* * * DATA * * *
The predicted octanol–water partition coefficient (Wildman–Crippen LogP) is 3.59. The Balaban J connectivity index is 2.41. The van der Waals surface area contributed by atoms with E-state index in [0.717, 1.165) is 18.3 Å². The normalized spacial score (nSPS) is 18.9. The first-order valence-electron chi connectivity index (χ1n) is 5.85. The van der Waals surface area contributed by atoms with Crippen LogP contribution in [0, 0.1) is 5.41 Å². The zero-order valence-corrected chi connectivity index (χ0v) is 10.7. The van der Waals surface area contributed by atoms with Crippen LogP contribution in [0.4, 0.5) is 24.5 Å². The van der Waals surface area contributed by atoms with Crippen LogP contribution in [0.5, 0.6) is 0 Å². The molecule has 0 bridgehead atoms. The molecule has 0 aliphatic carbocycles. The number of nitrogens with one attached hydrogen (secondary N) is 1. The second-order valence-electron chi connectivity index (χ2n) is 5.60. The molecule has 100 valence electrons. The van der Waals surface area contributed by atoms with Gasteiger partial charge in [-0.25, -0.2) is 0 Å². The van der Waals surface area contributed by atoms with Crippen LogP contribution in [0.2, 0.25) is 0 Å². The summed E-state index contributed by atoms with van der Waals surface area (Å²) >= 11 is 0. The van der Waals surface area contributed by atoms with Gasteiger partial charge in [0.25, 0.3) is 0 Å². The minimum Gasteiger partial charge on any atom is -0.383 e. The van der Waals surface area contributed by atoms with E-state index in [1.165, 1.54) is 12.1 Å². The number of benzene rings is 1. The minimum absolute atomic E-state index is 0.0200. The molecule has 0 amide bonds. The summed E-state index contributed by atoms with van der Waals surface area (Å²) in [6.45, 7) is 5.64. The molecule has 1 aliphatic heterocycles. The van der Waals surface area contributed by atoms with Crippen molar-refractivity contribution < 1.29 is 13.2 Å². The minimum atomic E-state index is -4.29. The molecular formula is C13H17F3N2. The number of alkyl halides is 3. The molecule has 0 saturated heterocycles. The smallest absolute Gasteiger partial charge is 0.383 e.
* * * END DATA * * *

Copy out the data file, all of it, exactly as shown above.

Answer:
The predicted octanol–water partition coefficient (Wildman–Crippen LogP) is 3.59. The Balaban J connectivity index is 2.41. The van der Waals surface area contributed by atoms with E-state index in [0.717, 1.165) is 18.3 Å². The normalized spacial score (nSPS) is 18.9. The first-order valence-electron chi connectivity index (χ1n) is 5.85. The van der Waals surface area contributed by atoms with Crippen LogP contribution in [0, 0.1) is 5.41 Å². The zero-order valence-corrected chi connectivity index (χ0v) is 10.7. The van der Waals surface area contributed by atoms with Crippen LogP contribution in [0.4, 0.5) is 24.5 Å². The van der Waals surface area contributed by atoms with Crippen LogP contribution in [0.5, 0.6) is 0 Å². The molecule has 0 bridgehead atoms. The molecule has 0 aliphatic carbocycles. The number of nitrogens with one attached hydrogen (secondary N) is 1. The second-order valence-electron chi connectivity index (χ2n) is 5.60. The molecule has 100 valence electrons. The van der Waals surface area contributed by atoms with Gasteiger partial charge in [-0.25, -0.2) is 0 Å². The van der Waals surface area contributed by atoms with Crippen LogP contribution in [0.2, 0.25) is 0 Å². The summed E-state index contributed by atoms with van der Waals surface area (Å²) >= 11 is 0. The van der Waals surface area contributed by atoms with Gasteiger partial charge in [0.25, 0.3) is 0 Å². The minimum Gasteiger partial charge on any atom is -0.383 e. The van der Waals surface area contributed by atoms with E-state index in [1.165, 1.54) is 12.1 Å². The number of benzene rings is 1. The minimum absolute atomic E-state index is 0.0200. The molecule has 0 amide bonds. The summed E-state index contributed by atoms with van der Waals surface area (Å²) in [6.45, 7) is 5.64. The molecule has 1 aliphatic heterocycles. The van der Waals surface area contributed by atoms with Crippen molar-refractivity contribution < 1.29 is 13.2 Å². The minimum atomic E-state index is -4.29. The molecular formula is C13H17F3N2. The number of alkyl halides is 3. The molecule has 0 saturated heterocycles. The smallest absolute Gasteiger partial charge is 0.383 e.